As a small contribution to ecumenical understanding, on this sixtieth anniversary of the promulgation of the doctrine of the Assumption in Munificentissimus Deus, here is a section from my book Discovering Mary explaining what the pope said in defining it. It is, let me stress, only a “just the facts” description, not an apologetic.
What does the official declaration of the doctrine of the Assumption say?
Issued by Pope Pius XII in the Apostolic Constitution Munificentissimus Deus on November 1, 1950, the definition declares that “the Immaculate Mother of God, the ever Virgin Mary, having completed the course of her earthly life, was assumed body and soul into heavenly glory.”
How important did Pius XII think this doctrine?
Very. Pius XII followed the definition with a slightly different warning than Pius IX’s warning about the Immaculate Conception:
It is forbidden to any man to change this, our declaration, pronouncement, and definition or, by rash attempt, to oppose and counter it. If any man should presume to make such an attempt, let him know that he will incur the wrath of Almighty God and of the Blessed Apostles Peter and Paul . . . .
How did Pius XII argue for the doctrine of the Assumption?
Pius XII begins by describing the desire of the faithful for the doctrine to be defined and explaining how it follows from the doctrine of the Immaculate Conception: by this “entirely unique privilege” Mary “was not subject to the law of remaining in the corruption of the grave, and she did not have to wait until the end of time for the redemption of her body.”
The pope then describes the growing desire of the faithful for the dogma and the nearly unanimous agreement of the world’s bishops, declaring that “from the universal agreement of the Church’s ordinary teaching authority we have a certain and firm proof” of Mary’s assumption.
Only after this declaration does Pius XII turn to the arguments. He appeals to “various testimonies, indications and signs of this common belief of the Church [that] are evident from remote times down through the course of the centuries.”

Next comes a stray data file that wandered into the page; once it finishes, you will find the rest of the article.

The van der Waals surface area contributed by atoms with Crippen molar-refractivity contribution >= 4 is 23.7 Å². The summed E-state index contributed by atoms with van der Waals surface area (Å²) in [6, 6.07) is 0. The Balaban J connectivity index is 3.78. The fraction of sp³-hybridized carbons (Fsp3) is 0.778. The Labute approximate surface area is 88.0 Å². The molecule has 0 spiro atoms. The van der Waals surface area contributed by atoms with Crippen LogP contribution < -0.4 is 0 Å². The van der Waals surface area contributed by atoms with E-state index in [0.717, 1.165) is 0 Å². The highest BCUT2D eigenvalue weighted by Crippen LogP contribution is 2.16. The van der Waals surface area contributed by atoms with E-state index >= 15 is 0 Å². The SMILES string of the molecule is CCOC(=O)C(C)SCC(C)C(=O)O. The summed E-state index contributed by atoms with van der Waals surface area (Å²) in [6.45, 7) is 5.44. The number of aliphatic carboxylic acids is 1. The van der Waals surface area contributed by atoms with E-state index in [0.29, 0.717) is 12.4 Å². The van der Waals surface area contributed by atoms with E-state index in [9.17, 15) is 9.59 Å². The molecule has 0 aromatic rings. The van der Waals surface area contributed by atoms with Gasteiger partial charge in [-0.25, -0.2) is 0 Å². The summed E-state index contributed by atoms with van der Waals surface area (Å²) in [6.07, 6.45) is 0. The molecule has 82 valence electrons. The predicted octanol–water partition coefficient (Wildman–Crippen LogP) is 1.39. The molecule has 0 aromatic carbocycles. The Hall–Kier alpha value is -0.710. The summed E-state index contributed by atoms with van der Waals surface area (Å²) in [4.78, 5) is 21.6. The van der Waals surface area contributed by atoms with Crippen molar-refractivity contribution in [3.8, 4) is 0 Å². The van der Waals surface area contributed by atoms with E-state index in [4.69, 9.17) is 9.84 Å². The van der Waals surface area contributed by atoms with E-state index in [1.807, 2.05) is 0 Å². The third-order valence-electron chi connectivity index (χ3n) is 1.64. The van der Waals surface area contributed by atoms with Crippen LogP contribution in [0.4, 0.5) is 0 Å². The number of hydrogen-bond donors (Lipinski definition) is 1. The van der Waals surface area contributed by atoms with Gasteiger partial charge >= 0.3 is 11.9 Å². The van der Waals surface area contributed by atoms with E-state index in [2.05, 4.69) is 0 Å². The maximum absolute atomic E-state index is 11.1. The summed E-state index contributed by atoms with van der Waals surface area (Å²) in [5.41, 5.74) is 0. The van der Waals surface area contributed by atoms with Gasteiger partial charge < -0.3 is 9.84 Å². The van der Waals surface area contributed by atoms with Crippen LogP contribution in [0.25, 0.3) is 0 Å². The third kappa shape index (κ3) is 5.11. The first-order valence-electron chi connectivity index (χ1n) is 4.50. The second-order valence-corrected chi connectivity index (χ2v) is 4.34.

These include the belief of the early Christians; the naming of churches after the Assumption; the liturgical observances of Mary’s death; the homilies of the Fathers and the great theologians; the arguments of medieval theologians that the Assumption “is in wonderful accord with those divine truths given us in Holy Scripture,” like Saint Thomas Aquinas and Saint Anthony of Padua; and the arguments of later theologians, like Saint Robert Bellarmine and Saint Francis de Sales.
He then offers one argument of his own, from Mary as the New Eve.
Hence the revered Mother of God, from all eternity joined in a hidden way with Jesus Christ in one and the same decree of predestination, immaculate in her conception, a most perfect virgin in her divine motherhood, the noble associate of the divine Redeemer who has won a complete triumph over sin and its consequences, finally obtained, as the supreme culmination of her privileges, that she should be preserved free from the corruption of the tomb and that, like her own Son, having overcome death, she might be taken up body and soul to the glory of heaven where, as Queen, she sits in splendor at the right hand of her Son, the immortal King of the Ages.
David Mills is former executive editor of First Things.